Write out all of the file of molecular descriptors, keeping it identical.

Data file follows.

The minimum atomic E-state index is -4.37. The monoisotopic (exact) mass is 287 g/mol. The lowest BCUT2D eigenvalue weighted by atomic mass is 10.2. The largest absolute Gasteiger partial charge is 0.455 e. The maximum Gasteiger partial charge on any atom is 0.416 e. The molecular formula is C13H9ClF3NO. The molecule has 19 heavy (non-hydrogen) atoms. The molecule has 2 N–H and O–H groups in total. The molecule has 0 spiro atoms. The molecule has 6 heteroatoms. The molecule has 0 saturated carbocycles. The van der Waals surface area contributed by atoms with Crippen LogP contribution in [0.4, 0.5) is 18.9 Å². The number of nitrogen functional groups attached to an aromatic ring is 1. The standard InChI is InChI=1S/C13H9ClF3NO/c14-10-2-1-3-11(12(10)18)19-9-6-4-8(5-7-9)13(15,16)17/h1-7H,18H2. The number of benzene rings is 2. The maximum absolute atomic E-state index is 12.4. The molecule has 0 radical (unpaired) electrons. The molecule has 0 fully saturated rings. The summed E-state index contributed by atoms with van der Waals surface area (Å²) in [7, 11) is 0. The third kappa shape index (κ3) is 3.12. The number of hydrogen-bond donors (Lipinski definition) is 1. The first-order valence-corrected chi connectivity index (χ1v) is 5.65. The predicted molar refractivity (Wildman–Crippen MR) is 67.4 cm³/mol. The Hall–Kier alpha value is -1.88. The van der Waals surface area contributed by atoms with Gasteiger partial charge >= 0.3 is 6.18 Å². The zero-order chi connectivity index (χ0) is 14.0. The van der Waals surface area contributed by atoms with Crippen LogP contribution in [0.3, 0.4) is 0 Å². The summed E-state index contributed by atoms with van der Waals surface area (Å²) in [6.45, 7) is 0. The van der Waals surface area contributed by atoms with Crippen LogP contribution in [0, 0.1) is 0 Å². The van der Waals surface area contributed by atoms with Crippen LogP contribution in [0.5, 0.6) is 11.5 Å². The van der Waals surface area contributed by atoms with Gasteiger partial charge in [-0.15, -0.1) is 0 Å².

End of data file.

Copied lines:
The minimum atomic E-state index is -4.37. The monoisotopic (exact) mass is 287 g/mol. The lowest BCUT2D eigenvalue weighted by atomic mass is 10.2. The largest absolute Gasteiger partial charge is 0.455 e. The maximum Gasteiger partial charge on any atom is 0.416 e. The molecular formula is C13H9ClF3NO. The molecule has 19 heavy (non-hydrogen) atoms. The molecule has 2 N–H and O–H groups in total. The molecule has 0 spiro atoms. The molecule has 6 heteroatoms. The molecule has 0 saturated carbocycles. The van der Waals surface area contributed by atoms with Crippen LogP contribution in [0.4, 0.5) is 18.9 Å². The number of nitrogen functional groups attached to an aromatic ring is 1. The standard InChI is InChI=1S/C13H9ClF3NO/c14-10-2-1-3-11(12(10)18)19-9-6-4-8(5-7-9)13(15,16)17/h1-7H,18H2. The number of benzene rings is 2. The maximum absolute atomic E-state index is 12.4. The molecule has 0 radical (unpaired) electrons. The molecule has 0 fully saturated rings. The summed E-state index contributed by atoms with van der Waals surface area (Å²) in [7, 11) is 0. The third kappa shape index (κ3) is 3.12. The number of hydrogen-bond donors (Lipinski definition) is 1. The first-order valence-corrected chi connectivity index (χ1v) is 5.65. The predicted molar refractivity (Wildman–Crippen MR) is 67.4 cm³/mol. The Hall–Kier alpha value is -1.88. The van der Waals surface area contributed by atoms with Gasteiger partial charge >= 0.3 is 6.18 Å². The zero-order chi connectivity index (χ0) is 14.0. The van der Waals surface area contributed by atoms with Crippen LogP contribution in [0.3, 0.4) is 0 Å². The summed E-state index contributed by atoms with van der Waals surface area (Å²) in [6.45, 7) is 0. The van der Waals surface area contributed by atoms with Crippen LogP contribution in [0, 0.1) is 0 Å². The van der Waals surface area contributed by atoms with Crippen LogP contribution in [0.5, 0.6) is 11.5 Å². The van der Waals surface area contributed by atoms with Gasteiger partial charge in [-0.15, -0.1) is 0 Å².